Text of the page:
An occasionally too-dense but impressively wide-ranging history demonstrating that the U.S.–China relationship began decades...

THE BEAUTIFUL COUNTRY AND THE MIDDLE KINGDOM

AMERICA AND CHINA, 1776 TO THE PRESENT

An in-depth look at the historically deep and mutually influential relationship between the United States and China.

Since the American Revolution, the Middle Kingdom (China) and Meiguo, the “Beautiful Country” (America), have enjoyed both a rich exchange of culture and trade and bitter enmity, especially during the early communist era. In this thoroughgoing study that moves from the revolutionary era to the present, former Washington Post foreign correspondent Pomfret (Chinese Lessons: Five Classmates and the Story of the New China, 2006), who was recently a Fulbright Senior Scholar in Beijing, delves into the historical relations between the two and offers a fresh appraisal of each nation’s contributions to the other. The author asserts that the U.S. has had a significant role in China’s rise, reaching back to when the U.S. provided China an early market for its coveted “china,” tea, and drapery. On the other hand, in China, many Americans, such as John Perkins Cushing and Franklin Roosevelt’s grandfather Warren Delano, made their fortunes in pelts, silks, tea, opium, and other commodities. By the mid-19th century, missionaries had a huge influence on the Chinese, as China represented the big prize in missionary work during the series of Great Awakenings that swept America. Pomfret credits the early missionaries, especially women like Adele Fielde, with bringing Western medicine, education, and law to China and helping to outlaw infanticide and foot binding. The building of the First Transcontinental Railroad required enormous labor, and the Chinese stepped in where Americans would not; however, after the Civil War and the demobilization of soldiers moving West in search of work, the tables turned on the Chinese in the form of pogroms and anti-Chinese immigration legislation. In this highly detailed narrative, Pomfret moves chronologically through these developments, ably fleshing out the characters involved. Regarding recent events, he is not uncritical of China’s cyberspying and aggression in the South China Sea.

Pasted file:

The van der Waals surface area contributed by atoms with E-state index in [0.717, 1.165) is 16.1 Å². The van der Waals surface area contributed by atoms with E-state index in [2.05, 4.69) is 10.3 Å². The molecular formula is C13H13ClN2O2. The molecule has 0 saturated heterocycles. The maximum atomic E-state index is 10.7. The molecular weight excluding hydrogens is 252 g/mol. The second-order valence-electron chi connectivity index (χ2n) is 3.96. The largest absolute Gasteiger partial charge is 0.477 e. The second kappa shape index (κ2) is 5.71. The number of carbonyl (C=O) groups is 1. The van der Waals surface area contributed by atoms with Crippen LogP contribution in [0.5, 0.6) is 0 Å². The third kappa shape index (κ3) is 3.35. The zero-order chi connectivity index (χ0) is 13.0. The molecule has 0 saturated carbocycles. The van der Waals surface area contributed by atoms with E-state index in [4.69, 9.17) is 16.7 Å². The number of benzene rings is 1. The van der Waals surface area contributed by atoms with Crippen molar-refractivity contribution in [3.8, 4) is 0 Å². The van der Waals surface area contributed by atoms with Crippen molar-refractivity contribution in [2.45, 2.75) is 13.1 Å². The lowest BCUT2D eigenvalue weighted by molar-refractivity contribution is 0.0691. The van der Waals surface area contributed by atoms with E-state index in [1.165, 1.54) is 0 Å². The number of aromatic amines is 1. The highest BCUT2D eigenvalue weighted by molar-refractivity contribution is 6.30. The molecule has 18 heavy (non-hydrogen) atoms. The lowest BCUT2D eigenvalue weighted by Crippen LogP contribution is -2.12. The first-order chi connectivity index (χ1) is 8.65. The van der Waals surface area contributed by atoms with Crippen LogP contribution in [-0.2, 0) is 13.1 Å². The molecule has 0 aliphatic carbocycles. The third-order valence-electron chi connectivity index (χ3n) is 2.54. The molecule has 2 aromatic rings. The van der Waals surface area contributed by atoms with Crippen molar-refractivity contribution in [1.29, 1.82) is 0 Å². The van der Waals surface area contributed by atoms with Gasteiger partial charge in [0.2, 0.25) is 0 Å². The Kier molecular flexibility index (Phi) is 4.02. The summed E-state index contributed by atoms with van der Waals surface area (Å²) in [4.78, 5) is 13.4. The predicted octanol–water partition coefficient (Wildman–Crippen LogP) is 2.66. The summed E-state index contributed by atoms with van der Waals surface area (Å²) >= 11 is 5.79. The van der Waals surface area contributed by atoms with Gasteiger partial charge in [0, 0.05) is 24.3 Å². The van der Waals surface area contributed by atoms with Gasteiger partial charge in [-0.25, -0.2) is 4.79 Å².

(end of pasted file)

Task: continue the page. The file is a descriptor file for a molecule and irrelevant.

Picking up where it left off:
An occasionally too-dense but impressively wide-ranging history demonstrating that the U.S.–China relationship began decades before Richard Nixon arrived on the scene.

Pub Date: Nov. 29, 2016

ISBN: 978-0-8050-9250-9

Page Count: 704

Publisher: Henry Holt

Review Posted Online: Sept. 8, 2016

Kirkus Reviews Issue: Sept. 15, 2016

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The author's youthfulness helps to assure the inevitable comparison with the Anne Frank diary although over and above the...

NIGHT

Elie Wiesel spent his early years in a small Transylvanian town as one of four children. 

He was the only one of the family to survive what Francois Maurois, in his introduction, calls the "human holocaust" of the persecution of the Jews, which began with the restrictions, the singularization of the yellow star, the enclosure within the ghetto, and went on to the mass deportations to the ovens of Auschwitz and Buchenwald. There are unforgettable and horrifying scenes here in this spare and sombre memoir of this experience of the hanging of a child, of his first farewell with his father who leaves him an inheritance of a knife and a spoon, and of his last goodbye at Buchenwald his father's corpse is already cold let alone the long months of survival under unconscionable conditions.